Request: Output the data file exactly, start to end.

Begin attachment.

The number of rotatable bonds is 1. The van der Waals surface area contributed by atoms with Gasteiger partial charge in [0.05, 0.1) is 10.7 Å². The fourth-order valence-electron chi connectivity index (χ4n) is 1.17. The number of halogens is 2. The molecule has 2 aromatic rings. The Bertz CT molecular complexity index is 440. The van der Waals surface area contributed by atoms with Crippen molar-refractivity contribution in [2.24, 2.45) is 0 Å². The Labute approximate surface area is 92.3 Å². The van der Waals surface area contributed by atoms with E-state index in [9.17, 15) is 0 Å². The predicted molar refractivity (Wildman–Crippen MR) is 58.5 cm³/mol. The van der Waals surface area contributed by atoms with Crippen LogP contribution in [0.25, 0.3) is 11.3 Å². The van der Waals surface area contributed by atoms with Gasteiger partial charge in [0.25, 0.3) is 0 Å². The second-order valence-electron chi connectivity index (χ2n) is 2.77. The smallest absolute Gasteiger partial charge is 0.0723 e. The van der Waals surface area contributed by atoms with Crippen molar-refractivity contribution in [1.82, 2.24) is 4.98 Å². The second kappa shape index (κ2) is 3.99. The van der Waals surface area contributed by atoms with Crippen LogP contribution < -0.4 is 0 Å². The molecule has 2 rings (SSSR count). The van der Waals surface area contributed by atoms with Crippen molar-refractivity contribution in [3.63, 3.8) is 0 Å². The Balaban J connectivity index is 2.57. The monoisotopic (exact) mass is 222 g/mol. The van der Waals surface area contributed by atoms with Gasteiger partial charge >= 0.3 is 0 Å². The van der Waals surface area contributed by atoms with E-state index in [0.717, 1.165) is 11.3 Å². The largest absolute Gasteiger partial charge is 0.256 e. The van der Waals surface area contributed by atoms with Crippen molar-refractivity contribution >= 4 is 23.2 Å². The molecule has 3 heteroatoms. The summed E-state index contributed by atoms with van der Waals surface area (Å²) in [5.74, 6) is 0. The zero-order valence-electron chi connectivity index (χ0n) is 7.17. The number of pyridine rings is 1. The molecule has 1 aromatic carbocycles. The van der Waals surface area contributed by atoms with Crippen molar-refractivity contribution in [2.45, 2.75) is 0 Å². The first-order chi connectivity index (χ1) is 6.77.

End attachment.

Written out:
The number of rotatable bonds is 1. The van der Waals surface area contributed by atoms with Gasteiger partial charge in [0.05, 0.1) is 10.7 Å². The fourth-order valence-electron chi connectivity index (χ4n) is 1.17. The number of halogens is 2. The molecule has 2 aromatic rings. The Bertz CT molecular complexity index is 440. The van der Waals surface area contributed by atoms with Crippen molar-refractivity contribution in [2.24, 2.45) is 0 Å². The Labute approximate surface area is 92.3 Å². The van der Waals surface area contributed by atoms with E-state index in [9.17, 15) is 0 Å². The predicted molar refractivity (Wildman–Crippen MR) is 58.5 cm³/mol. The van der Waals surface area contributed by atoms with Crippen LogP contribution in [0.25, 0.3) is 11.3 Å². The van der Waals surface area contributed by atoms with Gasteiger partial charge in [0.25, 0.3) is 0 Å². The second-order valence-electron chi connectivity index (χ2n) is 2.77. The smallest absolute Gasteiger partial charge is 0.0723 e. The van der Waals surface area contributed by atoms with Crippen molar-refractivity contribution in [1.82, 2.24) is 4.98 Å². The second kappa shape index (κ2) is 3.99. The van der Waals surface area contributed by atoms with Crippen LogP contribution < -0.4 is 0 Å². The molecule has 2 rings (SSSR count). The van der Waals surface area contributed by atoms with Crippen molar-refractivity contribution in [3.63, 3.8) is 0 Å². The Balaban J connectivity index is 2.57. The monoisotopic (exact) mass is 222 g/mol. The van der Waals surface area contributed by atoms with Gasteiger partial charge >= 0.3 is 0 Å². The van der Waals surface area contributed by atoms with E-state index in [0.717, 1.165) is 11.3 Å². The largest absolute Gasteiger partial charge is 0.256 e. The van der Waals surface area contributed by atoms with Crippen molar-refractivity contribution >= 4 is 23.2 Å². The molecule has 3 heteroatoms. The summed E-state index contributed by atoms with van der Waals surface area (Å²) in [5.74, 6) is 0. The zero-order valence-electron chi connectivity index (χ0n) is 7.17. The number of pyridine rings is 1. The molecule has 1 aromatic carbocycles. The van der Waals surface area contributed by atoms with Crippen molar-refractivity contribution in [2.45, 2.75) is 0 Å². The first-order chi connectivity index (χ1) is 6.77.